Congratulations to This Year’s AWI Refinement Grant Recipients

AWI advocates for improving the care, housing, and handling of animals in research facilities to spare them needless suffering. To help achieve this, we offer Refinement Grants of up to $10,000 to develop and test innovative methods of improving the welfare of animals in research.

We congratulate this year’s AWI Refinement Grant recipients:

Dr. Brianna Gaskill, Purdue University: Analyzing social networks of group-housed laboratory male mice. Attempts to reduce mouse aggression—the leading cause of poor welfare in socially housed male mice—have not been very successful, perhaps because little is known about the social interactions between mice within the home cage. A social network analysis will be conducted using existing video to help identify effective interventions. 

Dr. Lucía Améndola, University of British Columbia: Assessing the welfare benefits of playpens for research rats. The goals of this project are (1) to determine whether daily access to a large, enriched area where rats can play improves the welfare of laboratory rats and (2) to determine whether rats with playpen access produce consistent results in standard behavioral tests, since the implementation of environmental enrichment is often limited by concerns that these will negatively affect research results.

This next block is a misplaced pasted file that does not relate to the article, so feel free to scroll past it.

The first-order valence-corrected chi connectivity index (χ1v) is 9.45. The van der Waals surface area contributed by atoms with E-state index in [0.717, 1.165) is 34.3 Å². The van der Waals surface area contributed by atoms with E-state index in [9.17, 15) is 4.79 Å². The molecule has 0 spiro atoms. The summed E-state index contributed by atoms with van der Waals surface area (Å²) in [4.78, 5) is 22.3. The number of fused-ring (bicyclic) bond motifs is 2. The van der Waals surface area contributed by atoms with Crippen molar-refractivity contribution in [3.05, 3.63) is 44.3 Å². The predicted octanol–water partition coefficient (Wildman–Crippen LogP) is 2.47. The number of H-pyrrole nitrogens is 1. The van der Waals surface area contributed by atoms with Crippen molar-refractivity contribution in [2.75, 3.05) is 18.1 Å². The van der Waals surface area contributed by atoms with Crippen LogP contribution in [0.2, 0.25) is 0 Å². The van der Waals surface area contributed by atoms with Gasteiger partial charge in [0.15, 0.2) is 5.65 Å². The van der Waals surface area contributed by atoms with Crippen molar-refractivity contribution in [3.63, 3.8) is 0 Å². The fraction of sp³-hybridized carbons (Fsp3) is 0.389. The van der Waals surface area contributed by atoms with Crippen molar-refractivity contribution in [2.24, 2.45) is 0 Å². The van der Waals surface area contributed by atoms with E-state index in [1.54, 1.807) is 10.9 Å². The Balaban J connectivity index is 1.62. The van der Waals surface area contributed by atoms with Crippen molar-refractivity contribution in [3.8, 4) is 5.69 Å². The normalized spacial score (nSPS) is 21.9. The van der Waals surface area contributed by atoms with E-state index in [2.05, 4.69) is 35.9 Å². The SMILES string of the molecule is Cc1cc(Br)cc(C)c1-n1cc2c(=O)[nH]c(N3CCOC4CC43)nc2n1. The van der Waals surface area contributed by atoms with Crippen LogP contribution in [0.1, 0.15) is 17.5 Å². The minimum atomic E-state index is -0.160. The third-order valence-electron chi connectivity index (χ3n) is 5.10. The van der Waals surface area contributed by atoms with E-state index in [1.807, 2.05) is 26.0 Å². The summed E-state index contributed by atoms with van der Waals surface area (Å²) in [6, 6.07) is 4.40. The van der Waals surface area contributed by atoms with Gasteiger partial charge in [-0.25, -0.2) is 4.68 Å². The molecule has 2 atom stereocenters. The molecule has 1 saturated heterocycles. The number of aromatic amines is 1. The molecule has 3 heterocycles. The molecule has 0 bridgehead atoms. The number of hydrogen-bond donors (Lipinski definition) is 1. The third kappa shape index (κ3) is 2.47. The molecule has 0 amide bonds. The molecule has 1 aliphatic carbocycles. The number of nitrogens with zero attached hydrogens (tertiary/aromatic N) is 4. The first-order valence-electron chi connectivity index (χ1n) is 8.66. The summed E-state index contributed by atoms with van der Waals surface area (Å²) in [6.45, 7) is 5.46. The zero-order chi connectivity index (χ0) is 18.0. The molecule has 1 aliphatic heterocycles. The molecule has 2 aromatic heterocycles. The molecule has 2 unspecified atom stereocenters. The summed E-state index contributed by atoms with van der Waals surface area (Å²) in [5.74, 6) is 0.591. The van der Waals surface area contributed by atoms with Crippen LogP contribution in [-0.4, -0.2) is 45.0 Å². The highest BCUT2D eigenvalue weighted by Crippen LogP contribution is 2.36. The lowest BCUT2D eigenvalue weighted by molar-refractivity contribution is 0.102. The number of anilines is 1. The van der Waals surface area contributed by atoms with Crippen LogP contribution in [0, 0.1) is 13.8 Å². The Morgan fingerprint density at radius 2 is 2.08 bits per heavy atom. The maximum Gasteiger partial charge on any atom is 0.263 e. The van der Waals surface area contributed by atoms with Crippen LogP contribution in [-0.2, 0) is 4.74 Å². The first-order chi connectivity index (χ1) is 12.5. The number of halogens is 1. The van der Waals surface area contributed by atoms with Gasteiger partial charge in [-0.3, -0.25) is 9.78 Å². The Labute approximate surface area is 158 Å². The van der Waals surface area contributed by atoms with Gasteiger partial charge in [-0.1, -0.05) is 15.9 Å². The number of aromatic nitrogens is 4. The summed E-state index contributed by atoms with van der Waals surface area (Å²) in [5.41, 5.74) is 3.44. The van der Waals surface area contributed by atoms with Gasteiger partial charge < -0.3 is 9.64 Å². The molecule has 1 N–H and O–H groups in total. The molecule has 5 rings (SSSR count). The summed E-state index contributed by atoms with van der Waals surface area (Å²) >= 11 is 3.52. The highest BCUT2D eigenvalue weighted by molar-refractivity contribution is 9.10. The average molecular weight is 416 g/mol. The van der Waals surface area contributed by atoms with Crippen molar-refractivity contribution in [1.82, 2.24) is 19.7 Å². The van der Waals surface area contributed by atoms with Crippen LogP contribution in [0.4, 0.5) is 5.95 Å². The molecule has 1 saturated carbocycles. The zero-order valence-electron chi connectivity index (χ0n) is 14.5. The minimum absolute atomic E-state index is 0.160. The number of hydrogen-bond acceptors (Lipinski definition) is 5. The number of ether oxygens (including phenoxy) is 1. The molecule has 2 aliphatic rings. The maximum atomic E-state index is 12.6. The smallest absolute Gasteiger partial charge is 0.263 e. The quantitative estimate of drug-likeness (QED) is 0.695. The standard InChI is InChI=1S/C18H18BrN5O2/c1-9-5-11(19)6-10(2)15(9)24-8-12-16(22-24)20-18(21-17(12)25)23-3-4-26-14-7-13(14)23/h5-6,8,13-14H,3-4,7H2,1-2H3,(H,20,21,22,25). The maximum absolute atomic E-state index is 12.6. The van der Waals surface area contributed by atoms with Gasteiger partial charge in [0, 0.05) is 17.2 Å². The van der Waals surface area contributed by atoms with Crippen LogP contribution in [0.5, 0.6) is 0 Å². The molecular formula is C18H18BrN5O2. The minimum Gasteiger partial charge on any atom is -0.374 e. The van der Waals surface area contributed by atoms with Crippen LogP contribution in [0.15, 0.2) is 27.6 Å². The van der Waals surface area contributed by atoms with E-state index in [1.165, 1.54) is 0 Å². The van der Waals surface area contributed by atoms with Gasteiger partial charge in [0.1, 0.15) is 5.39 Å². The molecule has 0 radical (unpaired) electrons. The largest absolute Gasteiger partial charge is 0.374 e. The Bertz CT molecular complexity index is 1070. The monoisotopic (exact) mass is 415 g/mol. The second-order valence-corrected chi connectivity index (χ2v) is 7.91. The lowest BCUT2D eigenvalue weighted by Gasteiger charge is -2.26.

Dr. Nicole Herndon, University of Illinois Urbana - Champaign: Looking into best practices for helping research dogs retire to forever homes. This project seeks to assess whether pre-adoption interventions help dogs better adapt to their new homes. Interventions include socializing the dogs in an enriched outdoor area and training them to walk on leash and eliminate outdoors. 

Dr. Rachel Dennis, University of Maryland: Optimizing environmental enrichment for research quail. Research quail are typically housed in barren environments, which leads them to exhibit high levels of stress, abnormal behaviors, and injuries. This study will assess the effectiveness of specific environmental enrichments—such as foraging mats, mirrors, tall grass, and escape huts—on quail welfare. 

Rachel van Vliet, McGill University: Investigating the use of species-specific behavior by animal care staff as a source of enrichment for nonhuman primates in laboratories. The purpose of this study is to determine whether the use of species-typical behaviors for macaques and marmosets—for example, affiliative and submissive behaviors, such as crouching and averted gaze—will improve the relationship between animals and caregivers.

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